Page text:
As our gardens start the transition from spring to summer, now’s the time to start mowing your lawn.
The grass should be growing strongly by now, so you’ll need to cut it at least once a week. But if it’s still patchy or the yellow tinge hasn’t turned green yet, it probably needs some extra attention.
Just like we do, grass needs the right nutrients to help it grow, and a good-quality lawn feed can really help. But that’s not all it can do.
Find out why feeding your lawn shouldn’t be an afterthought. And keep scrolling to discover one reason why you might want to avoid feeding it altogether.
See our round-up of the best lawn feed with moss and weed killer
Four reasons why you should feed your lawn
1. To help it grow stronger and greener
Giving your grass regular feeds will brighten up a lacklustre lawn and ensure it stays as healthy as possible. If your grass uses up all the nutrients in the soil and has nothing to feed on, it can become thin and patchy and start to turn yellow.
2. To reduce weeds and moss
Feeding the lawn is a great way of reducing unwanted weeds without using weedkiller. Weeds and moss thrive in low-nutrient conditions, so fertilising will provide a boost for the grass and discourage weeds.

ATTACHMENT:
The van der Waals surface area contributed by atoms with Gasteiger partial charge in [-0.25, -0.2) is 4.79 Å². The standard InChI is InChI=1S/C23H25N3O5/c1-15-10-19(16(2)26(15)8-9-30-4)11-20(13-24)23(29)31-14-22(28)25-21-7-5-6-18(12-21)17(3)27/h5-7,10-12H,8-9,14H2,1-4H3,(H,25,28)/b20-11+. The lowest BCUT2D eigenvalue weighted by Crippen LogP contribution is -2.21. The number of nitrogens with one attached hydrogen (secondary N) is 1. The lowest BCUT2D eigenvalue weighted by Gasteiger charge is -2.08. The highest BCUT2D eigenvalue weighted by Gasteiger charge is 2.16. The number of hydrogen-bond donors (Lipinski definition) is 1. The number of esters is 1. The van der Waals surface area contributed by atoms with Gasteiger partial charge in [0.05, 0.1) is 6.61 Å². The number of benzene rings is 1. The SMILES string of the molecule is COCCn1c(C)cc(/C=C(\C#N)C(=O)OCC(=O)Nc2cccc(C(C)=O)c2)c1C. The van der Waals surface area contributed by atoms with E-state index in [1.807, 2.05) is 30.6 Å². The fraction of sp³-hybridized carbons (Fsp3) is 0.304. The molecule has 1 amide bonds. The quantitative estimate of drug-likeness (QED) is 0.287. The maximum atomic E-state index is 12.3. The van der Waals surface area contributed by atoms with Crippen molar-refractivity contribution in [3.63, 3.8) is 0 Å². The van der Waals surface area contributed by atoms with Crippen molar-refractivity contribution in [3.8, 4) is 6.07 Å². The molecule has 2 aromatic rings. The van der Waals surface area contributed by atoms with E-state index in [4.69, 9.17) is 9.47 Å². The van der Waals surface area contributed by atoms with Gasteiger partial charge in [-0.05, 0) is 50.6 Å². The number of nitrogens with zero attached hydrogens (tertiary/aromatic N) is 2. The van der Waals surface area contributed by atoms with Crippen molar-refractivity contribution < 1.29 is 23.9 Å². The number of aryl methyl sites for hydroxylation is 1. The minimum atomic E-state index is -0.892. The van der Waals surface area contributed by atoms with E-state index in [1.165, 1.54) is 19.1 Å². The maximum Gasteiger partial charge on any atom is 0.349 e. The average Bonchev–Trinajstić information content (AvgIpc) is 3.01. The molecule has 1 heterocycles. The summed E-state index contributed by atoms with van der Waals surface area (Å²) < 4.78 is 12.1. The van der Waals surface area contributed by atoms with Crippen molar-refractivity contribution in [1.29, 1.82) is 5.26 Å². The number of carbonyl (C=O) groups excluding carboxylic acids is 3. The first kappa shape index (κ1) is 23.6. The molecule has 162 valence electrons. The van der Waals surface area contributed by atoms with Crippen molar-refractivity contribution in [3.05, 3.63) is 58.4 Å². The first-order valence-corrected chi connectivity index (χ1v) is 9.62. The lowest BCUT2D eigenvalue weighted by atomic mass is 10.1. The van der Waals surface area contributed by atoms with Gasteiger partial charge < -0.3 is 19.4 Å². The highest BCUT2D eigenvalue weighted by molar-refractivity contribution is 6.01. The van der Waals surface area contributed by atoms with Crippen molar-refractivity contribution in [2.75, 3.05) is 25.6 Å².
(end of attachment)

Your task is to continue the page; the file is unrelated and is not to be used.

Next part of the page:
3. To support healthy soil
While feeding the lawn doesn’t necessarily protect the soil, it does add more nutrients to it to help support the grass. Therefore, a healthy lawn that’s well fed will support the soil and all the creatures that live in it.
4. To reduce maintenance
Feeding the lawn will also make it easier to maintain. Not only will it reduce weeds, but it will also stop patches that would need to be resowed and help it to withstand all the summer activities ahead.
Keep your grass tidy using one of our top five lawn mowers for 2021.
One reason why you shouldn’t feed your lawn
Not everyone wants a neatly cut lawn, especially the bees and butterflies. So, if you want to turn your lawn into a wildflower meadow instead, then don’t feed it.
Introduce a plant called ‘yellow rattle’ that weakens the grass and makes it easier for wildflowers to grow.
Next, sow wildflower seed mix or use plug plants to bring wildflowers to your lawn. Then avoid mowing until the wildflowers have set seed.
Discover the best garden plants for attracting bees.
How to feed your lawn naturally
If you’d prefer not to use chemicals in your garden or you can’t get hold of any fertiliser, try feeding your lawn naturally.
- Trim your grass with a mulching mower or a robot mower that drops clippings. As they rot down they’ll act as a fertiliser.
- Remember to cut regularly to keep the clippings small. Large clumps of grass take a long time to decompose and won’t look good.
See all our lawn mower reviews. Or head straight to our guide on how to lay turf to discover our recommended suppliers.